Categories: Linux

Creating a Gnome Dock launcher and a terminal command for Firefox Nightly

About 18 months ago, Wil Clouser wrote a blog post on this very blog titled Getting Firefox Nightly to stick to Ubuntu’s Unity Dock.

Fast forward to 2018, Ubuntu announced last year that it is giving up on their Unity desktop and will use Gnome Shell instead. Indeed,  the last Ubuntu 17.10 release uses Gnome Shell by default. That means that the article above is slightly outdated now as its .desktop file was targeting the Unity environment which had its own quirks.

The main annoyance that Firefox Nightly users on Ubuntu noticed after an upgrade to 17.10 was that with every automatic update of the browser (that is to say, everyday) Nightly would restart with a second Nightly icon in the Dock instead of reusing the existing one. This can be solved with a small adjustment to the .desktop file and I thought it might be a good idea to share my own desktop file, here it is:

[Desktop Entry]
Name=Firefox Nightly
Name[fr]=Firefox Nightly
Comment=Browse the World Wide Web
Comment[fr]=Naviguer sur le Web
GenericName=Web Browser
GenericName[fr]=Navigateur Web
Exec=/home/pascalc/apps/firefoxnightly/firefox -P MyNightlyProfile %u

[Desktop Action ProfileManager]
Name=Profile Manager
Name[fr]=Gestionnaire de profil
Exec=/home/pascalc/apps/firefoxnightly/firefox -P

[Desktop Action new-window]
Name=New window
Name[fr]=Nouvelle fenêtre
Exec=/home/pascalc/apps/firefoxnightly/firefox -new-window -P MyNightlyProfile

[Desktop Action new-private-window]
Name=New private window
Name[fr]=Nouvelle fenêtre privée
Exec=/home/pascalc/apps/firefoxnightly/firefox -private-window -P MyNightlyProfile

The command in this file that allows grouping all Firefox Nightly windows under one icon is StartupWMClass=Nightly. You can also notice that I added localized strings in French for my browser for a better integration in my desktop environment.

As my desktop file above shows, I have installed Nightly in my home and not in opt, I am the only user of my machine, don’t use multiple accounts and I just find it more convenient. If you install Firefox Nightly outside of your home (typically /opt/firefoxnightly), don’t forget to give your installation your user rights otherwise you will never get daily updates:

sudo chown -R $USER:$USER /opt/firefoxnightly

One last thing about that .desktop file, the path to the icon recently changed, so if you used Wil’s article to create your launcher and you lost your nice Nightly logo recently, this is because the file is no longer located in browser/icons/mozicon128.png but is now in browser/chrome/icons/default/default128.png.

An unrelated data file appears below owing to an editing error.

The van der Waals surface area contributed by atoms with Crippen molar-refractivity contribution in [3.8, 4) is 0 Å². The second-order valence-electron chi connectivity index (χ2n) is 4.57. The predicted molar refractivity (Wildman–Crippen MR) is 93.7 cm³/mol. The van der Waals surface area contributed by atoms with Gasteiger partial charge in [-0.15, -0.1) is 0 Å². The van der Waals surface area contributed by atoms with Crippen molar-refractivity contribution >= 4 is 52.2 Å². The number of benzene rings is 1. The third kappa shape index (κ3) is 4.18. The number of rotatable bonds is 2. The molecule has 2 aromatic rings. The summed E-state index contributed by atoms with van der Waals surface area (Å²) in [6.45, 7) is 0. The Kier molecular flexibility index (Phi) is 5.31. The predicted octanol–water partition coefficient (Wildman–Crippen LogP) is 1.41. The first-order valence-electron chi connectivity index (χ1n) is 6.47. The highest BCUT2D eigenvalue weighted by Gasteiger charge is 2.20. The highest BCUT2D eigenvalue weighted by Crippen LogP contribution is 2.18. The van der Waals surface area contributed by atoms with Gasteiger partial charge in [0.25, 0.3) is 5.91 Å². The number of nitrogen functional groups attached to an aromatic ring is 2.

And what if you want to launch Nightly from your terminal? The Firefox binary is already associated with the distro-provided Firefox so using firefox in the command line would launch the regular Firefox, not Firefox Nightly. The solution I use is to create a bash script in ~/bin/nightly for Firefox Nightly, make it an executable (chmod +x ~/bin/nightly) and call nightly from the terminal:

# Launch Firefox Nigthly with the Nightly profile.

$HOME/apps/firefoxnightly/firefox -P MyNightlyProfile $1

You can also pass an url as parameter:

~ $ nightly 

3 comments on “Creating a Gnome Dock launcher and a terminal command for Firefox Nightly”

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  1. Wil Clouser wrote on

    Thanks for the update, Pascal!


  2. Danny wrote on

    You can also install it in the $HOME/opt folder if you don’t have admin rights or you want to install it only for a specific user instead of system-wide. You can then put your bash script “nightly” in $HOME/bin and add $HOME/bin to your PATH.


  3. Ferren MacIntyre wrote on

    I work a couple of hours, checking the HTMLS results by looking at them on Nightly — then suddenly Nightly tells me that my connection to is insecure and will not let me access my work. This is a recurring nuisance that has been happening all year. Granted, my Pyrenean valley lost all internet for 3 weeks last month, so the complaint may have nothing to do with Nightly. I don’t understand the transmission protocols well enough to guess where the problem lies. Ignore me if it isn’t your problem.


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